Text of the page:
(Netflix Streaming, December 2015) From afar, the premise of The Weather Man seems like the most generic drama possible: A middle-aged man has an existential crisis as he applies for a new job, realizes that he will never reunite with his ex-wife, has trouble relating to his kids and faces the imminent death of his father. The list of movies and novels covering more or less the same idea seems infinite. But what about the execution? This is where The Weather Man shines, because from the first few moments, the film is a sardonic, more-interesting-than-expected take on a familiar subject: Nicolas Cage distinguishes himself as the protagonist, and this despite not overusing the over-acting tricks he’s best known for. The script is relatively witty (the repeated motif of food being thrown at the protagonist becomes funnier and funnier), Gore Verbinski’s direction is assured and the film manages (not flawlessly) to navigate a tricky path between dark comedy and straight-up drama. It works, although I suspect that as I age I’m getting more and more sympathetic to mid-life-crisis movies. Regardless, I was surprised by The Weather Man and liked it rather more than I thought I would. Chalk one up for execution over premise, and Cage’s unpredictability in the roles he picks.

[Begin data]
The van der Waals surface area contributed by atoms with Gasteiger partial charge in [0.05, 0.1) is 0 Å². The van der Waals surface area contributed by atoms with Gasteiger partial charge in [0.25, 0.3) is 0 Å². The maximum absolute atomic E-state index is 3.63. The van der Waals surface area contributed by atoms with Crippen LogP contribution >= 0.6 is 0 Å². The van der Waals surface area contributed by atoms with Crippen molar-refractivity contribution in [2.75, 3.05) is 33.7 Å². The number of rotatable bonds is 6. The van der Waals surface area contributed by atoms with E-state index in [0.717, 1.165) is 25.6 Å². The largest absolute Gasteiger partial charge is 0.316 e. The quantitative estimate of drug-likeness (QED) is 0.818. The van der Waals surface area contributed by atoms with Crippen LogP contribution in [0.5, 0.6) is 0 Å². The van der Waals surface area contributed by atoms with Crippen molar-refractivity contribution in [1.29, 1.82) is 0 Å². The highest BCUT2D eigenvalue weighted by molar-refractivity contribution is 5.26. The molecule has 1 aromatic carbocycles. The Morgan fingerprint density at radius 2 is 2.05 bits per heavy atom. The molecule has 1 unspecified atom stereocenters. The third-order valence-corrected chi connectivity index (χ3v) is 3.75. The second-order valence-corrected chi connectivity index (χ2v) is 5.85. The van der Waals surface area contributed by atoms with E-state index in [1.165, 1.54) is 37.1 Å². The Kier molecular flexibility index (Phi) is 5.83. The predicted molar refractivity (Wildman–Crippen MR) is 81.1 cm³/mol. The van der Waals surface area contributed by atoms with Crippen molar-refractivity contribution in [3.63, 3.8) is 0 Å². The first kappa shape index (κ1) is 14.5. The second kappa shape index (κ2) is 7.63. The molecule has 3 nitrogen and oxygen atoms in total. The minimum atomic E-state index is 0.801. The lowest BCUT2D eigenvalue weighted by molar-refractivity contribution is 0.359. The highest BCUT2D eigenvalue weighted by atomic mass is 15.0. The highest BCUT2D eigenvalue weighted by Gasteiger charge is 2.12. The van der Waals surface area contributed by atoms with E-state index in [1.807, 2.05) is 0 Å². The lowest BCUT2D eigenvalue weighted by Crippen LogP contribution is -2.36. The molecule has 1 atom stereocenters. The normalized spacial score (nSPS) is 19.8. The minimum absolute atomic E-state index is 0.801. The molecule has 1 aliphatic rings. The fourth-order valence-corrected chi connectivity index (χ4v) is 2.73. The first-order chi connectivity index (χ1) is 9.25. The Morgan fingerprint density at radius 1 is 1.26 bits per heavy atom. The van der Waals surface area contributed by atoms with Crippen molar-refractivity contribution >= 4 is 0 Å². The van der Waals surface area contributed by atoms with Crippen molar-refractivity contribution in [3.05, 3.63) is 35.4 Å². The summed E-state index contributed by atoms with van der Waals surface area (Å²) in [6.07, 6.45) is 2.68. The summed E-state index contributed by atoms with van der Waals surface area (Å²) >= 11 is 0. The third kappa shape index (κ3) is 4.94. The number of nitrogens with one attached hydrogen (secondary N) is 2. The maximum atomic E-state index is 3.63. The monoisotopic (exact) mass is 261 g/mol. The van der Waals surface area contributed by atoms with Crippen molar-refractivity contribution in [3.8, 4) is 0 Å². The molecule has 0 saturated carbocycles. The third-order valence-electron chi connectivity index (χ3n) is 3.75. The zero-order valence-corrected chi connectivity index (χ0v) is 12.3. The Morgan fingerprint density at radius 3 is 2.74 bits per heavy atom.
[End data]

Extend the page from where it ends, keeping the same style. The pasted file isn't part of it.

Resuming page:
(Video on Demand, December 2013) On paper, it’s clear that The Lone Ranger tries to replicate the surprise success of the Pirates of the Caribbean trilogy: Same star (Johnny Depp), producer (Jerry Bruckheimer) and director (Gore Verbinski), along with two screenwriters (the Elliott/Rossio duo) and the hundred-plus other crew that the movies share. Once again, we go back in time for thrilling adventures, lavish action sequences, more than two hours’ worth of stuff and an off-kilter supporting character played by Johnny Depp that ends up overshadowing the so-called protagonist. It’s very familiar, and it’s partly why The Lone Ranger feels like such a slight disappointment. There is, for one thing, a bit too much of everything: The 149-minutes running time feels more bloated than generous, with numerous side-stories that don’t do anything to further a focused plot. Even the fantastic action scenes, as detail-oriented as they are conceived, can’t escape a certain lassitude past their halfway mark. I can’t help but blame Verbinski for a failure to tighten up the film and even up the tone: The Lone Ranger often loses itself momentarily in side-scenes that don’t bring much, indulges in a far grimmer tone than expected (gee… Eating a heart? Genocide twice?) and the framing device isn’t good for much more than a few unreliable-narrator gags. While Depp does fine as Tonto, his character’s eccentricities seem more studied than fascinating, and by the time his Big Trauma is explained, viewers may be tempted to shrug and motion for the film to move along. This being said, there is something grand and wonderful about truly-big-budget filmmaking: It seems as if every penny has been spent on-screen, with careful period recreations even in the most fleeting scenes, to say nothing of the extravagant craft with which the action sequences have been put together. The two train action sequence that bookend the film are worth seeing for anyone who appreciates the kind of big action beats that only hundred of SFX technicians can deliver. While the film isn’t particularly good, it’s nowhere near a disaster, and it’s sad that Armie Hammer’s career may suffer from the film’s lack of financial success: he’s likable enough in the lead role, and anyone who maintains that this among the year’s worst clearly hasn’t seen enough films yet. The Lone Ranger has plenty of visual delights, even if it could have benefitted from a few judicious trims at the screenplay level.